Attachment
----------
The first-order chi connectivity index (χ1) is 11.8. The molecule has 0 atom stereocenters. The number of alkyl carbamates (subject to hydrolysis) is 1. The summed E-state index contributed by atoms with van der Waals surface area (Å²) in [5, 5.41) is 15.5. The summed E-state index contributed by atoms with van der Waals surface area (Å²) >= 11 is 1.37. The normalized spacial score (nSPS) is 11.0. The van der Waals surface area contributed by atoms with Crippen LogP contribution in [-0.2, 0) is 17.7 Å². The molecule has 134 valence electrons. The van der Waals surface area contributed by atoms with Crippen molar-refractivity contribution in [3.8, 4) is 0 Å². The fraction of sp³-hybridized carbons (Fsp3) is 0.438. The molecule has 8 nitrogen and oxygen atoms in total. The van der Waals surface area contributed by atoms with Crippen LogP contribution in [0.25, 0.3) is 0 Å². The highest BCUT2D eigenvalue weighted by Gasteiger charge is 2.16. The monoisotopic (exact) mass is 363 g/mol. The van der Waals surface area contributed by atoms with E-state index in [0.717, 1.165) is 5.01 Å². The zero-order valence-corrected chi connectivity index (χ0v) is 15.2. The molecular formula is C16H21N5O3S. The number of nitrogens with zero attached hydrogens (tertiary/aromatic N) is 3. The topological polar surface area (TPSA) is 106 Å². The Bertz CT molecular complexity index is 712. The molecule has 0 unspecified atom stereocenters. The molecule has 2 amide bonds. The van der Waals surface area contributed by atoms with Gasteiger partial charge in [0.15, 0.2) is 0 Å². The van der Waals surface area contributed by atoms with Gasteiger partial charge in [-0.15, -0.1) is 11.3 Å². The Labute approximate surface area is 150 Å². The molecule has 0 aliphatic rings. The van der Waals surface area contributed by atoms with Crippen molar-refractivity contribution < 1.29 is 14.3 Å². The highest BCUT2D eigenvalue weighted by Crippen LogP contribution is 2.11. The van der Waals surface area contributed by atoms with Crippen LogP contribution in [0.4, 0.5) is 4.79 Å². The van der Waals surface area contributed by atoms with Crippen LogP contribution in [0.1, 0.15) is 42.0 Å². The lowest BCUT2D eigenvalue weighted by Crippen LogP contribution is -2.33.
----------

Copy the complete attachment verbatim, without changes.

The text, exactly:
The first-order chi connectivity index (χ1) is 11.8. The molecule has 0 atom stereocenters. The number of alkyl carbamates (subject to hydrolysis) is 1. The summed E-state index contributed by atoms with van der Waals surface area (Å²) in [5, 5.41) is 15.5. The summed E-state index contributed by atoms with van der Waals surface area (Å²) >= 11 is 1.37. The normalized spacial score (nSPS) is 11.0. The van der Waals surface area contributed by atoms with Crippen LogP contribution in [-0.2, 0) is 17.7 Å². The molecule has 134 valence electrons. The van der Waals surface area contributed by atoms with Crippen molar-refractivity contribution in [3.8, 4) is 0 Å². The fraction of sp³-hybridized carbons (Fsp3) is 0.438. The molecule has 8 nitrogen and oxygen atoms in total. The van der Waals surface area contributed by atoms with Crippen LogP contribution in [0.25, 0.3) is 0 Å². The highest BCUT2D eigenvalue weighted by Gasteiger charge is 2.16. The monoisotopic (exact) mass is 363 g/mol. The van der Waals surface area contributed by atoms with E-state index in [0.717, 1.165) is 5.01 Å². The zero-order valence-corrected chi connectivity index (χ0v) is 15.2. The molecular formula is C16H21N5O3S. The number of nitrogens with zero attached hydrogens (tertiary/aromatic N) is 3. The topological polar surface area (TPSA) is 106 Å². The Bertz CT molecular complexity index is 712. The molecule has 0 unspecified atom stereocenters. The molecule has 2 amide bonds. The van der Waals surface area contributed by atoms with Gasteiger partial charge in [0.15, 0.2) is 0 Å². The van der Waals surface area contributed by atoms with Gasteiger partial charge in [-0.15, -0.1) is 11.3 Å². The Labute approximate surface area is 150 Å². The molecule has 0 aliphatic rings. The van der Waals surface area contributed by atoms with Crippen molar-refractivity contribution < 1.29 is 14.3 Å². The highest BCUT2D eigenvalue weighted by Crippen LogP contribution is 2.11. The van der Waals surface area contributed by atoms with Crippen LogP contribution in [0.4, 0.5) is 4.79 Å². The van der Waals surface area contributed by atoms with Crippen LogP contribution in [0.1, 0.15) is 42.0 Å². The lowest BCUT2D eigenvalue weighted by Crippen LogP contribution is -2.33.